Possessor

Possessor ★★★½

*no spoilers*
The last half an hour or so of ‘Possessor’ is phenomenal. It is thrilling, brutal and twisted and is everything that I want from a film like this. Questions relating to the nature of identity are brought up and it leaves us, as a viewer, to find out our own answers, and these answers are frequently terrifying. The film as a whole is hugely atmospheric, and each individual frame seems to be meticulously crafted. This is clearly the work of an auteur, and although this is his debut, Cronenberg is incredibly confident. If this is anything to go by, whilst his father was interested in the scarring of the body, Brandon seems to be interested in the scarring of the mind, and he has channelled his interest into something truly riveting.

Cronenberg has created a rich world here, and he makes the most of it. Characters interact coldly and work like clockwork. Despite the sci-fi and horror influences at the heart of ‘Possessor,’ this is a very real film, about loneliness and detachment. The film is cold and clinical, because the world it depicts and the characters it depicts are cold and clinical. One of the most frightening aspects of this film is not the concept itself, but the lack of hesitation. There is a lot of violence here, yet there is no guilt surrounding it, and that little hint of emotion or remorse that is still there at the beginning, is dead by the end. Even more frighteningly however is the fact that this feels so relevant.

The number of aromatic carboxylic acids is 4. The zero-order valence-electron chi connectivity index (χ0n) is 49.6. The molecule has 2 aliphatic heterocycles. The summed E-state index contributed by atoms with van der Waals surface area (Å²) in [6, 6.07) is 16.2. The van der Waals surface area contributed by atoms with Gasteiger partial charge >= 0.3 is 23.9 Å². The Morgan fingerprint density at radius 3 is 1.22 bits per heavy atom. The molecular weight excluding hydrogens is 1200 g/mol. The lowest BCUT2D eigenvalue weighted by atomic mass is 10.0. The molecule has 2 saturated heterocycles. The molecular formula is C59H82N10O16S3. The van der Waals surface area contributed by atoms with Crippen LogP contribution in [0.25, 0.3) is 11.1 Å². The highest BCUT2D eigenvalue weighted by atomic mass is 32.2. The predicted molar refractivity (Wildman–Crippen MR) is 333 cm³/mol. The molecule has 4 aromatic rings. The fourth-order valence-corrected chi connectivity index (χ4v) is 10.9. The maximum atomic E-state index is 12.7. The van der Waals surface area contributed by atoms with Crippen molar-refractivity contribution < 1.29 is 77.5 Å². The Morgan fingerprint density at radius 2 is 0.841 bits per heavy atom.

It is clear that Young Cronenberg is incredibly talented at directing, with all honesty however, I wish I could say the same for his writing. He can come up with brilliant setups, and whilst he manages to raise some very interesting questions near the end, the beginning leaves a lot to be desired. Character motivations are convoluted, and whilst the lack of motivation may have been the point, that aspect seems to be due to more of a lack of development than anything else. To give credit where due however, all of the actors do deliver superb performances, especially Abbott, thus we do feel engaged with our characters, despite their lack of dimensions.

Yet still, this is a hugely interesting and immersive film. Few debut films are as assured as this one is, and I definitely do not regret spending 100 minutes of my time with this one. As much as I wish that the screenplay went through another draft, I cannot criticise that too much because everything here is handles with so much ease and confidence that I cannot help but be really captivated by this. I cannot wait to see what Cronenberg directs in the future.

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